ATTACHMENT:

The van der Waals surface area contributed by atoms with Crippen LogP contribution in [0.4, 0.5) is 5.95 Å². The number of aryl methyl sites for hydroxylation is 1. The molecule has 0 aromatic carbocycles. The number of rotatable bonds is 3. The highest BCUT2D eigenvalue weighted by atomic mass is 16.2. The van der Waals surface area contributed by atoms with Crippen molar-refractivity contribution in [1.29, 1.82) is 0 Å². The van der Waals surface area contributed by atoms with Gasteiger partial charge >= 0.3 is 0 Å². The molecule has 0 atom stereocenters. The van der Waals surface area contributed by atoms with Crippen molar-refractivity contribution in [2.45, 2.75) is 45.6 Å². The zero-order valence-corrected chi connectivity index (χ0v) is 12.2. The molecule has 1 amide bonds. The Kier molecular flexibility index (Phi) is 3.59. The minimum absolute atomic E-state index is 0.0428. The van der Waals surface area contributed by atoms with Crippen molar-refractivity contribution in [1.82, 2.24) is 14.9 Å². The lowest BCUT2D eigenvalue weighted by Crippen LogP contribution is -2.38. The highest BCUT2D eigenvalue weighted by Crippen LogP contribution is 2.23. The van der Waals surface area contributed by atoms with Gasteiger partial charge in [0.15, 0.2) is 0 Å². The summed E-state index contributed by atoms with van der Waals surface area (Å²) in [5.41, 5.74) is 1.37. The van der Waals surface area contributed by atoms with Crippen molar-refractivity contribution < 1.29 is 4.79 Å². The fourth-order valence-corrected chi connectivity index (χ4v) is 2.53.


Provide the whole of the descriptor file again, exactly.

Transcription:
The van der Waals surface area contributed by atoms with Crippen LogP contribution in [0.4, 0.5) is 5.95 Å². The number of aryl methyl sites for hydroxylation is 1. The molecule has 0 aromatic carbocycles. The number of rotatable bonds is 3. The highest BCUT2D eigenvalue weighted by atomic mass is 16.2. The van der Waals surface area contributed by atoms with Crippen molar-refractivity contribution in [1.29, 1.82) is 0 Å². The van der Waals surface area contributed by atoms with Gasteiger partial charge >= 0.3 is 0 Å². The molecule has 0 atom stereocenters. The van der Waals surface area contributed by atoms with Crippen molar-refractivity contribution in [2.45, 2.75) is 45.6 Å². The zero-order valence-corrected chi connectivity index (χ0v) is 12.2. The molecule has 1 amide bonds. The Kier molecular flexibility index (Phi) is 3.59. The minimum absolute atomic E-state index is 0.0428. The van der Waals surface area contributed by atoms with Crippen molar-refractivity contribution in [1.82, 2.24) is 14.9 Å². The lowest BCUT2D eigenvalue weighted by Crippen LogP contribution is -2.38. The highest BCUT2D eigenvalue weighted by Crippen LogP contribution is 2.23. The van der Waals surface area contributed by atoms with Gasteiger partial charge in [0.15, 0.2) is 0 Å². The summed E-state index contributed by atoms with van der Waals surface area (Å²) in [5.41, 5.74) is 1.37. The van der Waals surface area contributed by atoms with Crippen molar-refractivity contribution < 1.29 is 4.79 Å². The fourth-order valence-corrected chi connectivity index (χ4v) is 2.53.